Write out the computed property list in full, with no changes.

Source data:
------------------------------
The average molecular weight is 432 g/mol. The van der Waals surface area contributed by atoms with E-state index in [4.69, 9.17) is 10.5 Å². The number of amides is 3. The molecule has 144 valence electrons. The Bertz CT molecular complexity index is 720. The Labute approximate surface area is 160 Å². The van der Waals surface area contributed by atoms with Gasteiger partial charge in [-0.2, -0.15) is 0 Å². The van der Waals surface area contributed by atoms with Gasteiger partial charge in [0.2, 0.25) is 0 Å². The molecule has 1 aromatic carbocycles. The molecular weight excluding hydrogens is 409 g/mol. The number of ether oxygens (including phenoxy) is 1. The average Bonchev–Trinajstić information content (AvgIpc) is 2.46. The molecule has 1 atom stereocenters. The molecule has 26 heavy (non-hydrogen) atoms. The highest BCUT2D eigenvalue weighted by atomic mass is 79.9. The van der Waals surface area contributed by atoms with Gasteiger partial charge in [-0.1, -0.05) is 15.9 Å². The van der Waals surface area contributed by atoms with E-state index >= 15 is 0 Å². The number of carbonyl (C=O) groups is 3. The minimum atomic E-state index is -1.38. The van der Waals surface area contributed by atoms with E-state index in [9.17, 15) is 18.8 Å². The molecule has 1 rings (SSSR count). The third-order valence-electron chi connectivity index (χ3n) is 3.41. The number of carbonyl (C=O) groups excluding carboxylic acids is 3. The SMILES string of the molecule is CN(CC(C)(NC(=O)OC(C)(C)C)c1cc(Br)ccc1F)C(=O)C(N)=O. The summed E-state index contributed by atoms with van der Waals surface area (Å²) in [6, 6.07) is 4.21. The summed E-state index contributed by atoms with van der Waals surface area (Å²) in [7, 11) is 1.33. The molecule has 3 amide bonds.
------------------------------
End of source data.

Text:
The average molecular weight is 432 g/mol. The van der Waals surface area contributed by atoms with E-state index in [4.69, 9.17) is 10.5 Å². The number of amides is 3. The molecule has 144 valence electrons. The Bertz CT molecular complexity index is 720. The Labute approximate surface area is 160 Å². The van der Waals surface area contributed by atoms with Gasteiger partial charge in [-0.2, -0.15) is 0 Å². The van der Waals surface area contributed by atoms with Gasteiger partial charge in [0.2, 0.25) is 0 Å². The molecule has 1 aromatic carbocycles. The molecular weight excluding hydrogens is 409 g/mol. The number of ether oxygens (including phenoxy) is 1. The average Bonchev–Trinajstić information content (AvgIpc) is 2.46. The molecule has 1 atom stereocenters. The molecule has 26 heavy (non-hydrogen) atoms. The highest BCUT2D eigenvalue weighted by atomic mass is 79.9. The van der Waals surface area contributed by atoms with Gasteiger partial charge in [-0.1, -0.05) is 15.9 Å². The van der Waals surface area contributed by atoms with E-state index >= 15 is 0 Å². The number of carbonyl (C=O) groups is 3. The minimum atomic E-state index is -1.38. The van der Waals surface area contributed by atoms with E-state index in [9.17, 15) is 18.8 Å². The molecule has 1 rings (SSSR count). The third-order valence-electron chi connectivity index (χ3n) is 3.41. The number of carbonyl (C=O) groups excluding carboxylic acids is 3. The SMILES string of the molecule is CN(CC(C)(NC(=O)OC(C)(C)C)c1cc(Br)ccc1F)C(=O)C(N)=O. The summed E-state index contributed by atoms with van der Waals surface area (Å²) in [6, 6.07) is 4.21. The summed E-state index contributed by atoms with van der Waals surface area (Å²) in [7, 11) is 1.33. The molecule has 3 amide bonds.